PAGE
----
Nobles, knights, and men-at-arms in the Middle Ages

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Hambledon Press, 1996 - History - 268 pages
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The literature of chivalry and of courtly love has left an indelible impression on western ideas. What is less clear is how far the contemporary warrior aristocracy took this literature to heart and how far its ideals had influence in practice, especially in war. These are questions that Maurice Keen is uniquely qualified to answer. This book is a collection of Maurice Keen's articles and deals with both the ideas of chivalry and the reality of warfare. He discusses brotherhood-in-arms, courtly love, crusades, heraldry, knighthood, the law of arms, tournaments and the nature of nobility, as well as describing the actual brutality of medieval warfare and the lure of plunder. While the standards set by chivalric codes undoubtedly had a real, if intangible, influence on the behaviour of contemporaries, chivalry's idealisation of the knight errant also enhanced the attraction of war, endorsing its horrors with a veneer of acceptability.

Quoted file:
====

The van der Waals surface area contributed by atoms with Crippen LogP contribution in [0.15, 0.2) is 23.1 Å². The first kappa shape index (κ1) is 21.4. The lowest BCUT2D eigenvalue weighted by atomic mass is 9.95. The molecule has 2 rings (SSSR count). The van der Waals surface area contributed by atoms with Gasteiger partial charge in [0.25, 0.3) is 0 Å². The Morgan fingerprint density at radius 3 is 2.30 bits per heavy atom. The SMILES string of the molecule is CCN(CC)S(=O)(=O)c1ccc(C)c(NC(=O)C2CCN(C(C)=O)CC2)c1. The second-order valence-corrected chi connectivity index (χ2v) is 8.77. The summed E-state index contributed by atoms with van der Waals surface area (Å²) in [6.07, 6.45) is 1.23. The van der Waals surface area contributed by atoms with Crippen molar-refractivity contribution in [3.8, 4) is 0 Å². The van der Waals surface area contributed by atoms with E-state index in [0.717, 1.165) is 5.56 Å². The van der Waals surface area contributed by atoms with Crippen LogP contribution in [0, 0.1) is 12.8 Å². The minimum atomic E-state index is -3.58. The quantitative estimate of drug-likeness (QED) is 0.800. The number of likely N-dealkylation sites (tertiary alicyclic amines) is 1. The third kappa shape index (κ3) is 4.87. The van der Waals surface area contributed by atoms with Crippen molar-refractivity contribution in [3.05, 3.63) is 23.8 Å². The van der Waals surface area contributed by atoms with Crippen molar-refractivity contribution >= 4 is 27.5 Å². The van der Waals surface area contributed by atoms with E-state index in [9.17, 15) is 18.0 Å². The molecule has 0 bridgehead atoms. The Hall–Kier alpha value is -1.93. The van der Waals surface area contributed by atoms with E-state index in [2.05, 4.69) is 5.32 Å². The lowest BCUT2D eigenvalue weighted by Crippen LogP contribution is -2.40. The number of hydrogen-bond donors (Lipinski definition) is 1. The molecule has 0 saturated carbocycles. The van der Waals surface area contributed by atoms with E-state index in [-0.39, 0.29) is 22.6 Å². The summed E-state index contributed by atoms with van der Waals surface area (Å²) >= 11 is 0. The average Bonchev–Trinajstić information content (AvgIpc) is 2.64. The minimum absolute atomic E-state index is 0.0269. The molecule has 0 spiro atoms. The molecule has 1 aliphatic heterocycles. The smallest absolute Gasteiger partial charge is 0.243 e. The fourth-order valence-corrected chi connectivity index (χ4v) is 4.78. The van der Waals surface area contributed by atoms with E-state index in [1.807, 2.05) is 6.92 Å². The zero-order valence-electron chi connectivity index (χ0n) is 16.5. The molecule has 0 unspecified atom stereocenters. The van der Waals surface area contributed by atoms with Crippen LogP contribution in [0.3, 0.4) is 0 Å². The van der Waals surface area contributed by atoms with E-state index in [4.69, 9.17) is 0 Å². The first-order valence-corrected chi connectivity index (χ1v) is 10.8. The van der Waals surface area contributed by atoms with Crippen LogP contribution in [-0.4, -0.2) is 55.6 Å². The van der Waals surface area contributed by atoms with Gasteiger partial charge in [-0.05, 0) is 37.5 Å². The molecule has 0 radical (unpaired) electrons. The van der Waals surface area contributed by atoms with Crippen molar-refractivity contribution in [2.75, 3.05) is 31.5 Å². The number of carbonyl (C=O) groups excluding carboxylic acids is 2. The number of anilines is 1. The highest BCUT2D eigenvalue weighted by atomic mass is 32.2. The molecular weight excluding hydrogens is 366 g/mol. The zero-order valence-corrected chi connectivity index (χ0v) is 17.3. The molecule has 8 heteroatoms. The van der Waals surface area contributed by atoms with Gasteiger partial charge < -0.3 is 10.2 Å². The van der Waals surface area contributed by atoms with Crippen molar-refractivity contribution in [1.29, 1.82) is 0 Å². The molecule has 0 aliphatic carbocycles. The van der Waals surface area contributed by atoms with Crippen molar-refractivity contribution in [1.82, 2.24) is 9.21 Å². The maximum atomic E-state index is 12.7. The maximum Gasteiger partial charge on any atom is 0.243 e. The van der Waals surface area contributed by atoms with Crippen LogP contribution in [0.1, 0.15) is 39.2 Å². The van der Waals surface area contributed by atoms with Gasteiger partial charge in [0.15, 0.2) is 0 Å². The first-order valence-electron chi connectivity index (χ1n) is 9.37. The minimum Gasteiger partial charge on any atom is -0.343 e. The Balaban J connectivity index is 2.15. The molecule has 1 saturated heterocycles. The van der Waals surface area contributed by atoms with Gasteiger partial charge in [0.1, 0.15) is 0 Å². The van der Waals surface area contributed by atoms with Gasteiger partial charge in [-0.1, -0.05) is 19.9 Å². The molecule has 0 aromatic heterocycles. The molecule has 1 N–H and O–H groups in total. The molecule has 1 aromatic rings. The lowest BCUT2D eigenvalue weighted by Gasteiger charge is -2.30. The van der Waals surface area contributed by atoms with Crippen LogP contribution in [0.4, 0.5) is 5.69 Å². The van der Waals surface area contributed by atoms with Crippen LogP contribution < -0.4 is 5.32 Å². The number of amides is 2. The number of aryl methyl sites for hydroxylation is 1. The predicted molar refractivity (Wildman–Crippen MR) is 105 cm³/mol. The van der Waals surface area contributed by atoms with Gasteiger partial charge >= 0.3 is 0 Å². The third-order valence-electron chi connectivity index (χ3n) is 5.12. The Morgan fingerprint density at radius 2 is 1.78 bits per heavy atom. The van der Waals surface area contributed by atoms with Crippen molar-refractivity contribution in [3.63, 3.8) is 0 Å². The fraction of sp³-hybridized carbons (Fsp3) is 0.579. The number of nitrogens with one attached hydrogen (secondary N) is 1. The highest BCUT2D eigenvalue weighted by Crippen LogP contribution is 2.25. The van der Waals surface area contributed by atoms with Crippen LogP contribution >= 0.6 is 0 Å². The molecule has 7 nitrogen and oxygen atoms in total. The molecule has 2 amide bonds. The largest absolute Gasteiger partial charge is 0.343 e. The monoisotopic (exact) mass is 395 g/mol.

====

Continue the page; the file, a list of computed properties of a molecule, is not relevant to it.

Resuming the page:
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War Peace and Chivalry
Chivalry and Courtly Love

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About the author (1996)

Maurice Keen is Tutor in Medieval History, and Fellow of Balliol College, Oxford University. He lives in the United Kingdom.

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